So, pre-n devices have somewhat higher throughput than 802.11g devices at realistic ranges, but does this justify the double or triple price that pre-n devices currently demand? So far, these devices seem to give only a moderate throughput increase AP, require firmware updates out of the box in order to resolve basic connectivity issues, and may become obsolete at some unspecified time in the future. Should you pay two to three times as much for that? Connect802 agrees with the NetGear’s reviewer, who says, “At this time, I can’t recommend that anyone run out and buy [this product].”
Sadly, anyone who is waiting for standards-based 802.11n found out this month that they will have to wait a little longer. You might recall that the first vote on draft 1.0 received 12,000 comments—an unusually large number. ARNnet.com reports that about half of those comments were minor editorial changes and have already been resolved, but apparently the remaining 6,000 will require more serious attention. The IEEE hopes to have a second draft completed by its November, ’06 meeting, for a January, ’07 vote. Even if that happens on schedule, final specifications may not be available until some time in 2008!
802.11 was designed for cases where client devices and APs are moving slowly relative to each other—at speeds of about 30 MPH or less. At higher speeds, reception of RF signals can be more difficult. The robustness of the 802.11 RF architecture was confirmed recently when Caltrain, a commuter train service in northern California, successfully tested an 802.11 system on its trains at speeds of up to 79 MPH. Internet connectivity was not interrupted at any time during the test.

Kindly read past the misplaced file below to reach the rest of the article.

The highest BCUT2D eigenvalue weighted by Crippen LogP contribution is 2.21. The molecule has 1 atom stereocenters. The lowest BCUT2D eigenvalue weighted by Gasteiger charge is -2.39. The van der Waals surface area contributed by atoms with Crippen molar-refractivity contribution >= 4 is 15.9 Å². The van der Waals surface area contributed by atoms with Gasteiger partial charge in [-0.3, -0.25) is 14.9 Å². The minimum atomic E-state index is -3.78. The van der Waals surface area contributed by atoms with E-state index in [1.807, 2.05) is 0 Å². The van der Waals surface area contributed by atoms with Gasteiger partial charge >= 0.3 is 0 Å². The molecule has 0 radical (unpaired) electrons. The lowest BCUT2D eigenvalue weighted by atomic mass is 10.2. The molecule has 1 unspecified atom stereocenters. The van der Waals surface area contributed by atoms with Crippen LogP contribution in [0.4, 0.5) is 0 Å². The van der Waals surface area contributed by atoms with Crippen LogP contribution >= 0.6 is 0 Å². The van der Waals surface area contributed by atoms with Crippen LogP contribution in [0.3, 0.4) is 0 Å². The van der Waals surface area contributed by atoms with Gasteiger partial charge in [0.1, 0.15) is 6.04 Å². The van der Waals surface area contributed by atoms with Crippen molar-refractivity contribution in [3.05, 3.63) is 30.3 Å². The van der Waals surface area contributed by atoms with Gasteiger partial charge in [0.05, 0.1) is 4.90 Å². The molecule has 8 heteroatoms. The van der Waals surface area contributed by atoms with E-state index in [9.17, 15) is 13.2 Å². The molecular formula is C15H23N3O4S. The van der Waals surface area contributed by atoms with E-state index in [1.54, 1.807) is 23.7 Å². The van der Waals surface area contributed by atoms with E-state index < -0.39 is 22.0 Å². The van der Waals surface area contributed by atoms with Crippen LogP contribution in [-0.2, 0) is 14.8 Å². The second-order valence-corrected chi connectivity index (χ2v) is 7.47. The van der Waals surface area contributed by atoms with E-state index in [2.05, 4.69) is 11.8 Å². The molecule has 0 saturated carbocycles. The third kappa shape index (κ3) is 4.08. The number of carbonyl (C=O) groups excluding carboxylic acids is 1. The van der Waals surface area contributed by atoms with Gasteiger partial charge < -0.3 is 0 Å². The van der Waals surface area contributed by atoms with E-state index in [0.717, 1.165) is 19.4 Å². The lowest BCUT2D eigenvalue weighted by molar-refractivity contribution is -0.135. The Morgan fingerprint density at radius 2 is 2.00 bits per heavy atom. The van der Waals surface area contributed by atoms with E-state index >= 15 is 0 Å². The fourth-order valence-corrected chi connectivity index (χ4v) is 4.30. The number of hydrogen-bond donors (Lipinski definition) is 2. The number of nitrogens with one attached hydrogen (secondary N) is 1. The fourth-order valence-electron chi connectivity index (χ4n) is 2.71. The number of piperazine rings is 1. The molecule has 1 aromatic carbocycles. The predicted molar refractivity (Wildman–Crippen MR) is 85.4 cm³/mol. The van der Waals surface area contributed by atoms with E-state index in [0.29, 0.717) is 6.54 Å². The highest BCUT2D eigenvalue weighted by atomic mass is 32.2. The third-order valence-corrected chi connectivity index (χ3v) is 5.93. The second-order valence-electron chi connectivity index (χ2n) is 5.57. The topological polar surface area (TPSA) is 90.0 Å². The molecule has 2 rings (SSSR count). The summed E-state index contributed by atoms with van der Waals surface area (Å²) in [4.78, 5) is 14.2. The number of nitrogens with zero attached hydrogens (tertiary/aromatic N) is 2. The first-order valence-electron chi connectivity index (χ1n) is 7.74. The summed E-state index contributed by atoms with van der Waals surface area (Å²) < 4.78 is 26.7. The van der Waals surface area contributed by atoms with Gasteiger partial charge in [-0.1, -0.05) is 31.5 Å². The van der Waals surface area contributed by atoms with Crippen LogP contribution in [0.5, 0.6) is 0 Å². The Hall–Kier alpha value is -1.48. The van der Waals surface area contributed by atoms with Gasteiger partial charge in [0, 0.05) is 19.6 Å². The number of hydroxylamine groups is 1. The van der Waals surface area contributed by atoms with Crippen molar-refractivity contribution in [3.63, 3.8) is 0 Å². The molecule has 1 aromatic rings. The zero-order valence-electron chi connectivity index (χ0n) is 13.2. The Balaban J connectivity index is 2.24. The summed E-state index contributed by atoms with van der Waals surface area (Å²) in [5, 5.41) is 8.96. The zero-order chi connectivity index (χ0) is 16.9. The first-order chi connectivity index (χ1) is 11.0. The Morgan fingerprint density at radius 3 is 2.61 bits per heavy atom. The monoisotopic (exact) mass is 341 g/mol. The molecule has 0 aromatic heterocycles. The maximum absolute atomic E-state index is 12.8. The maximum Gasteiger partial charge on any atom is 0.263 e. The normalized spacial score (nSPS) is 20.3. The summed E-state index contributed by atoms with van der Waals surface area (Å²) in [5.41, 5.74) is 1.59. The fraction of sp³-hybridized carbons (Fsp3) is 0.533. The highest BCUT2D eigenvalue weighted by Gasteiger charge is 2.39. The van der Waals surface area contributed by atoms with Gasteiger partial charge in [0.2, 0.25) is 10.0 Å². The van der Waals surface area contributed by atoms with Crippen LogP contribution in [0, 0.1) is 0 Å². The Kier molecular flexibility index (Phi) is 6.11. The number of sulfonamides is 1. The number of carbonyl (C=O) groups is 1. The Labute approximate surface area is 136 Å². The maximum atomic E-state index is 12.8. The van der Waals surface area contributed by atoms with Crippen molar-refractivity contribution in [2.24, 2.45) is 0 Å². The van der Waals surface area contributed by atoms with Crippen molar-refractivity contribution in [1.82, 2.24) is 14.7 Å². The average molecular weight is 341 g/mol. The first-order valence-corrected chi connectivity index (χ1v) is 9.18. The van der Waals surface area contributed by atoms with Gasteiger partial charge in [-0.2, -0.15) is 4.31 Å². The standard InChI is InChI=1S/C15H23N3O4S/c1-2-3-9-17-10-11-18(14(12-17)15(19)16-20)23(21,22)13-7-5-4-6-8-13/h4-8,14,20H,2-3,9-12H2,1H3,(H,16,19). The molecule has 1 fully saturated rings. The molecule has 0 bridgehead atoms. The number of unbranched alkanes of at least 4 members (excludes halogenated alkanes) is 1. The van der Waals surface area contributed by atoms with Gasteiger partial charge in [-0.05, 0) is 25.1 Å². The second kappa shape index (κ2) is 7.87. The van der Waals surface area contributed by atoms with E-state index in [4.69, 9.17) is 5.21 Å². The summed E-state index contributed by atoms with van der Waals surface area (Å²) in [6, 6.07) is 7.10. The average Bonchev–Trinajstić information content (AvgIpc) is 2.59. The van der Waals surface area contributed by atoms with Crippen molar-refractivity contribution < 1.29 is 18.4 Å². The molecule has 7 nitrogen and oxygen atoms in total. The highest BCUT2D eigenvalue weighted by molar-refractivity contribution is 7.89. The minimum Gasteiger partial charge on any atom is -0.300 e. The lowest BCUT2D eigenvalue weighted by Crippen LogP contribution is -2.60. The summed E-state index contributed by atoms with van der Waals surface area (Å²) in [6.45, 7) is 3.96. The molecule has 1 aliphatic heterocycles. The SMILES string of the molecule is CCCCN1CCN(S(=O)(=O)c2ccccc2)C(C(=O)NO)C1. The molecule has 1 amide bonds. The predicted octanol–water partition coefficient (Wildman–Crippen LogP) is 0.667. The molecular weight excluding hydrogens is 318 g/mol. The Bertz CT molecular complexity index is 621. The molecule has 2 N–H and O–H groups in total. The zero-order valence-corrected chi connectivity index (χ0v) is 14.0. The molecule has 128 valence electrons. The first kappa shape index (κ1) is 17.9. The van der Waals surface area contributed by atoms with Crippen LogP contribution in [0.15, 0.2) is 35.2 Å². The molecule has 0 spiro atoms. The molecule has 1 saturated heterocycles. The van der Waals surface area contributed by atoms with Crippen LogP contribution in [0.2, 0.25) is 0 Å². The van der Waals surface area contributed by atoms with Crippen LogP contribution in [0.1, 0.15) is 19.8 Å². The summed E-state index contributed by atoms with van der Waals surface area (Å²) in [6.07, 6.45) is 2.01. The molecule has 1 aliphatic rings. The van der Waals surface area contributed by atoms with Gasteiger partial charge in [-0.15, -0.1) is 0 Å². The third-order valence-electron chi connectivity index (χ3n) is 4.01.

Wi-FI Net News concisely sums up the difference between WiMAX (802.16) and Wi-Fi (802.11): WiMAX is intended for licensed spectrum, so contention between stations is eliminated. Wi-Fi is intended for unlicensed spectrum, so contention is a fact of life. Yes, WiMAX does have profiles for operation in unlicensed bands, but no unlicensed profile has actually been approved, and no unlicensed-band WiMAX equipment currently exists. Read the whole editorial for a deeper explanation.
Linksys and NetGear draft-n routers
Web Searching: The Connect802 Web Presence
At Connect802 we're your PAGE ONE resource for wireless networking!
Connect802 has the experience, expertise, and resources to help you with your wireless network system. Use your favorite search engine and see what Connect802 is doing. Each month we give you some suggested search terms for you to explore. Here's this month's list. As you look down the search engine results you'll find Connect802 either at the top, or on the first page (true for Google and Excite, unknown for the rest).